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Wednesday, April 23, 2014


The Beauty of Emeralds Takes Away the Breath of All Beholders!
Photo by: Lord-Williams
emerald. A precious stone which Villena recommended to be worn in a ring on the ring or baby finger while serving meals or eating as a protection against ills, poison and polluted air. It was thought to ward off evil sorcery. Avenzoar claimed it fortified the mouth and stomach, stopped vomiting and reanimated the system. If poison is swallowed he recommended the weight of nine grains of emerald be embibed in a drink to stop the action of the poison. If worn as a ring it scared away poisonous snakes. See manos, comer con. [Ibn Zuhr/García Sánchez. 1992:123:150; and Villena/Calero. 2002:16:11a]

Friday, April 18, 2014


Avila, Spain Medieval City Walls
Author Showing How Weights Chained to Walls Worked
for People with Scruples!
Photo by: Beatriz Cabrera
escrúpulo, OCast & Port escrópulo, Eng scruple. One scruple weighed one dinar (coin), 1,198 miligrams or 20 wheat grains. See dinero. [ES: Carroll-Mann. Guisados 2-art. Jun 6, 01:96:ftn 12; and Nola/Pérez.1994:82:196]



½ oz cinnamon
1/ 8 oz cloves
1 lb sugar
½ oz ginger

For Dukes with Scruples
(Sugar, Cinnamon, Ginger and Cloves)
Photo by: Lord-Williams
While listing the above ingredients, Nola states that cloves are not included when preparing Duke’s Powder for lords. He continues that ginger can be added “for the ‘passions of the stomach.’”

Concerning apothecaries weights, they are measured in the following manner: one pound is twelve ounces; one ounce, eight drachmas; 1 drachma, three scruples; on the other hand, the clearest way of understanding this is: one drachm weighs three dineros, scruple weighs one dinero, and a scruple is twenty wheat grains.[2]

[1] In her footnote 12 of  ES: Guisados1-art - 6/6/01, Lady Brighid ni Chiarain states that “Barbara Santich suggests that this recipe title is a misnomer, and an indication of Italian influence on Catalan cooking. A very similar blend of spices — minus the sugar -- is found in an anonymous Venetian cookbook of the late 15th century. It is called specie dolce, ‘sweet spices’. Several recipes in that cookbook call for dishes to be topped with sugar and unspecified spices before serving. Santich theorizes that specie dolce was the spice blend, which was sprinkled with the sugar. The Italian name specie dolce, ‘sweet spices’, may have been mangled in translation to become the Catalan polvora de duch, "powder of the duke".

Which came first the chicken or the egg? The 14th C Catalan Sent Soví manuscript recipe #CCXX, p 216 is for “Duke’s Powder,” naming the same ingredients as Nola including one pound sugar and with the addition of galingale and cardemoni (apparently a tropical fruit).

[2] In her footnote 12 of  ES: Guisados1-art - 6/6/01, Lady Brighid ni Chiarain explains: “There seems to have been some differences between Catalan and Castilian measurements. The Libre del Coch specifies that a drachm weighs 2 diners, whereas the Spanish versions say that 3 dineros weigh a drachm. Both sources say that a diner/dinero weighs the same as a scruple.”

Wednesday, April 16, 2014


Scorpion Fish Wings Spread
Photo from:divemasterking2000
escórpora, escorpena, escorfeno, escorpina, cabracho, rascacio, L. Scorpaena scorfa (Cast cabracho), Eng large scaled scorpion fish (Mediterranean), S. atlantica (Cast escórpora), Eng scorpion fish (Atlantic) or L. porcus (Cast rascacio), Eng small scaled scorpionfish. The long scaled scorpion fish has up to 45 scales on its lateral line. It can be anywhere from bright red to reddish brown in color. It has a big head. It has venom spinal glands making it very difficult and dangerous to handle.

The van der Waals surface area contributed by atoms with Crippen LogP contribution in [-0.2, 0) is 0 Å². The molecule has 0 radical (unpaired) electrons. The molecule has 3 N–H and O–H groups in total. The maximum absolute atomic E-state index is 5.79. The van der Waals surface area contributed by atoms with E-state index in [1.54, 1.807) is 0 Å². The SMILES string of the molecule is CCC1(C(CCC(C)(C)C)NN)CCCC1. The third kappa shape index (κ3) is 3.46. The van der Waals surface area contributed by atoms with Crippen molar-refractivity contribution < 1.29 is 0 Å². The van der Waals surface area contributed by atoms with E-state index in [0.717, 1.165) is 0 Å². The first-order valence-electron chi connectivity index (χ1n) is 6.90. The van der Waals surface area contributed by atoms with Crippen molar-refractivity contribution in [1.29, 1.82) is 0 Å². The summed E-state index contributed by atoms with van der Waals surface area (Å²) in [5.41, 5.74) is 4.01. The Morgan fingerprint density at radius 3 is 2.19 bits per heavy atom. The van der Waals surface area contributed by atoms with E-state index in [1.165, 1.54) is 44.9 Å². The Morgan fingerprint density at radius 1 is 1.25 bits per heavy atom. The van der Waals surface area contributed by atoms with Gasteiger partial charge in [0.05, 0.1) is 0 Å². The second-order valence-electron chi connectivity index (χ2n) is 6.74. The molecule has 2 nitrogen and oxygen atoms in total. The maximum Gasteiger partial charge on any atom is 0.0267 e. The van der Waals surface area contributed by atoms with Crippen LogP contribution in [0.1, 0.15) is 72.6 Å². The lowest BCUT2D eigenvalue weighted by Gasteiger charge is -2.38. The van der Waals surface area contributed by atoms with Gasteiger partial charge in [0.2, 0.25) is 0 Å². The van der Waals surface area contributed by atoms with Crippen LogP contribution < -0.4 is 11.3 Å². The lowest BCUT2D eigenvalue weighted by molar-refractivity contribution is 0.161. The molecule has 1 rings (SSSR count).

In the 15th C they were known only in the Mediterranean, living around rocks or at the bottom over sand or mud. With the increase in earth temperatures today they may migrate as far north as Cornwall, England.

The identification of this fish has caused much debate. Pérez claims it was indefinable while Carroll-Mann concludes it is the red scorpion fish. Authors do not agree on the species of this fish. As the red scorpions are telescopic in size they are caught only by mistake in the Atlantic and the Mediterranean, it hardly seems likely that it would be mentioned as food.

All three species are similar in appearance. Large-scaled scorpion fish have the tastiest meat, but the stock made with them is even better. Soups produced with the meat of this fish, especially in fishermen’s ports, are famous for their flavour and quality. Puddings and pies also are made with them.  The fish should be boiled. Great care must be taken when cleaning it as it is very bony. Further, although the fish is dead, it is still poisonous until boiled. If one is pricked by it, it could be fatal.

The family name of this fish comes from the Greek “skorpis”, indicating that their poison is as toxic as that of the scorpions of the desert. The spikes on the tail fin are connected to poisonous glands. A sting from these fish causes increasingly excruciating pain around the wound, somewhat like a wasp sting but much worse. During the first hour it increases. The victim suffers nausea, vomiting, fever, vertigo, cold clammy sweating and insomnia. After about an hour, the pain somewhat subsides. The next day the wound becomes insensible, black, tense, thick, hard and gangrenous. Today these stings are treated immediately with antibiotics, in the Middle Ages death was frequent.

A Pity Sea Bass had to be Used
But No one was Poisoned!
Photo by: Lord-Williams
The bodies of the three types of these rockfish are thick and compressed. The heads have spikes and prickles. The eyes are large. Their mouths are oblique, with slender teeth. The colors range from brownish-black to red, orange or yellow, which camouflage them perfectly among the rocks and algae when sedentary or swimming. All eat twice their size in weight daily. The large-scaled scorpion is about 50 cm long, the short-scale 30 cm and the small red scorpion fish about 20 cm. long. The small-scaled and the large-scaled scorpion inhabit the Mediterranean and the Atlantic from England to Senegal. Today, small-scaled scorpions also live in a part of the Black Sea [Corbera. 1996: 128-132; ES: Carroll-Mann. Guisados 2-art. Jun 6, 01:ftn 141; ES: Zammit]